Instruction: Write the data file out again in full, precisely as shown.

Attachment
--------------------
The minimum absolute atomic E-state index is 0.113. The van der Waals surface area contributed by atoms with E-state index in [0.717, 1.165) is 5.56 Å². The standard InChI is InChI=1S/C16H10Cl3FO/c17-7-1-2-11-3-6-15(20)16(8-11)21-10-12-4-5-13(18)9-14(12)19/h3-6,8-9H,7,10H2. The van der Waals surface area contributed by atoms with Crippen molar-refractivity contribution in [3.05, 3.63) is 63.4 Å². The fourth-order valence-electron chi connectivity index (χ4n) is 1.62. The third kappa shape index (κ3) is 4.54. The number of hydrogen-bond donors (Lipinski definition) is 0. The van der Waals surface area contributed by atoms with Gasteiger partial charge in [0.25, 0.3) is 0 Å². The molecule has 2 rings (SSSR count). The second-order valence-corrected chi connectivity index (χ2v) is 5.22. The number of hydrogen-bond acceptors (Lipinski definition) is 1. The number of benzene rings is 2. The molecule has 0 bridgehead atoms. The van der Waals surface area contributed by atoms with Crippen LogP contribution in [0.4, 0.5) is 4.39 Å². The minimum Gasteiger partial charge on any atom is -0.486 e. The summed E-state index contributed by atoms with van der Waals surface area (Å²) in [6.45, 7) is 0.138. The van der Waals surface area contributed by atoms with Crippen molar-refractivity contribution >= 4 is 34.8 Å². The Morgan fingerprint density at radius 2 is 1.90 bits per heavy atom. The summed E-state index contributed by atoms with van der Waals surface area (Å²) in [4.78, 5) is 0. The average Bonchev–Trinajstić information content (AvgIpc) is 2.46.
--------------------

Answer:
The minimum absolute atomic E-state index is 0.113. The van der Waals surface area contributed by atoms with E-state index in [0.717, 1.165) is 5.56 Å². The standard InChI is InChI=1S/C16H10Cl3FO/c17-7-1-2-11-3-6-15(20)16(8-11)21-10-12-4-5-13(18)9-14(12)19/h3-6,8-9H,7,10H2. The van der Waals surface area contributed by atoms with Crippen molar-refractivity contribution in [3.05, 3.63) is 63.4 Å². The fourth-order valence-electron chi connectivity index (χ4n) is 1.62. The third kappa shape index (κ3) is 4.54. The number of hydrogen-bond donors (Lipinski definition) is 0. The van der Waals surface area contributed by atoms with Gasteiger partial charge in [0.25, 0.3) is 0 Å². The molecule has 2 rings (SSSR count). The second-order valence-corrected chi connectivity index (χ2v) is 5.22. The number of hydrogen-bond acceptors (Lipinski definition) is 1. The number of benzene rings is 2. The molecule has 0 bridgehead atoms. The van der Waals surface area contributed by atoms with Crippen LogP contribution in [0.4, 0.5) is 4.39 Å². The minimum Gasteiger partial charge on any atom is -0.486 e. The summed E-state index contributed by atoms with van der Waals surface area (Å²) in [6.45, 7) is 0.138. The van der Waals surface area contributed by atoms with Crippen molar-refractivity contribution >= 4 is 34.8 Å². The Morgan fingerprint density at radius 2 is 1.90 bits per heavy atom. The summed E-state index contributed by atoms with van der Waals surface area (Å²) in [4.78, 5) is 0. The average Bonchev–Trinajstić information content (AvgIpc) is 2.46.